You earn a copyright in your scholarly writing or other project as soon as you create it. This includes the right to:
- make copies of your work
- make derivatives based on your work
- distribute copies of your work to the public
- publicly perform and display your work
- in case of sound recordings, perform your work publicly by means of a digital audio transmission
As the copyright owner, you and any coauthors have the sole discretion as to how and when to use these rights. However, most traditional, pay-to-read scholarly publishers require you to sign over all of these rights to them, meaning you no longer own the copyright in your work.
- Some publishers allow you to use your work in certain ways, such as using it in your classroom or sharing it individually with other researchers. Others will allow you to post a version of your article - usually the one you submitted or that was accepted by the journal, not the published, final edited article - on your personal website or in a digital repository. Others will not grant you any rights.
It's important to read your contract before signing it so you can understand what rights you will actually have in regards to your article. This is especially important in order to make sure you are allowed to post your article online without violating copyright law.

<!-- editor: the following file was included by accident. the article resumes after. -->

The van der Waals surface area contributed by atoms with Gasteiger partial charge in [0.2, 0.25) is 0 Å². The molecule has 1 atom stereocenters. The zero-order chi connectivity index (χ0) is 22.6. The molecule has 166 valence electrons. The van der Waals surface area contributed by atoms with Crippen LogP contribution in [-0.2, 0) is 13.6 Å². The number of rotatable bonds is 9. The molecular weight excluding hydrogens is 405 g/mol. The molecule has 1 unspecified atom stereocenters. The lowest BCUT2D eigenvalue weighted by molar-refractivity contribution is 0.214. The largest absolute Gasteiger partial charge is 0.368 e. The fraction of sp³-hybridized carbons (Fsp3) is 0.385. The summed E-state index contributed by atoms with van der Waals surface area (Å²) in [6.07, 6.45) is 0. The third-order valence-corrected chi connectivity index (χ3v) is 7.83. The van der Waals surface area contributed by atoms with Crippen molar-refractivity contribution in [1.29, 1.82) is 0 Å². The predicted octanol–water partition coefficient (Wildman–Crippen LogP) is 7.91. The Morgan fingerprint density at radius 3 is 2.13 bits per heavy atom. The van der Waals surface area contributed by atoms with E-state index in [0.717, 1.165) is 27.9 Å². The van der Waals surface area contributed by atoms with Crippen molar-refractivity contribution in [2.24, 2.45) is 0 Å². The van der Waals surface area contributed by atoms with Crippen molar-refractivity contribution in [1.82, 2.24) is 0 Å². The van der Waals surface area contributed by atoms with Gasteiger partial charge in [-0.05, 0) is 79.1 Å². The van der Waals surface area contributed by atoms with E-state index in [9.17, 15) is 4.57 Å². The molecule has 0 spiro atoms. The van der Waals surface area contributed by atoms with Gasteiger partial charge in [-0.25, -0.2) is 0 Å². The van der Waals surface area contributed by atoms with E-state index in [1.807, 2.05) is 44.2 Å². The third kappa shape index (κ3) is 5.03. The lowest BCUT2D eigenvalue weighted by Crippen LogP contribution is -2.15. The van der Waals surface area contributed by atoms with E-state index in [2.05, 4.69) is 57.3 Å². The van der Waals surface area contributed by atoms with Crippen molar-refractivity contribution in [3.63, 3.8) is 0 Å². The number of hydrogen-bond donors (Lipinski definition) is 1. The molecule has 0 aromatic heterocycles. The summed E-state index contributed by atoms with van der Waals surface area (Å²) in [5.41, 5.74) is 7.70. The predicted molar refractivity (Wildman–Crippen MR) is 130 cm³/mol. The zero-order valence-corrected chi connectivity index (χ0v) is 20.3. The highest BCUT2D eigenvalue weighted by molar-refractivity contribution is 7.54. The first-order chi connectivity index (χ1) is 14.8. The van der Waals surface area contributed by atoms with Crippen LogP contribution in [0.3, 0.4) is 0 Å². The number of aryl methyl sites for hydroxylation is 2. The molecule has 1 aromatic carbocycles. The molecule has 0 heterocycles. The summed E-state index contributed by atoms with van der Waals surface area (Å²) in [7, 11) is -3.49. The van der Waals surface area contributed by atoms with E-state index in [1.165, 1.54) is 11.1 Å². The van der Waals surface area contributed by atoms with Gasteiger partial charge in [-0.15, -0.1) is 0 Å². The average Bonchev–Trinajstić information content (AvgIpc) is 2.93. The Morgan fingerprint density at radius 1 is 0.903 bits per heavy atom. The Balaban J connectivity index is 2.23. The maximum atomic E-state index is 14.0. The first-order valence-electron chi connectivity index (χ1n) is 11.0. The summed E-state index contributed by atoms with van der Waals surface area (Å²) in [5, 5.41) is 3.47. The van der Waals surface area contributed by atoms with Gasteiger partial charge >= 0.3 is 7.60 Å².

Even if you publish in a traditional pay-to-read journal where you sign over your copyright you can often have a free copy of your article available online.
- Publishers may not allow final version of your article to be open access, but will allow the version that was submitted or accepted.
- Many journals also place an embargo period, usually ranging from 6 months to several years, on when you can make your article open access.
- A publisher may also allow authors to post copies of their articles on their personal websites and in subject or institutional repositories. Use SHERPA/RoMEO to see what your journal's policy is.
Authors Alliance Open Access FAQ explains open access options available to authors who would like to make their work openly available.
If the terms of the contract you are presented with do not allow for sharing versions of your article, you can negotiate for different terms.
- Creative Commons has created sample contract addendums you can use to help you in negotiations. Many OA journals use Creative Commons licenses to ensure authors retain their full copyright while giving everyone legal permission to reuse their works in ways they approve.
- SPARC also has sample contracts you can use to help you in negotiations.
See also the full LibGuide: Copyright and Fair Use for Faculty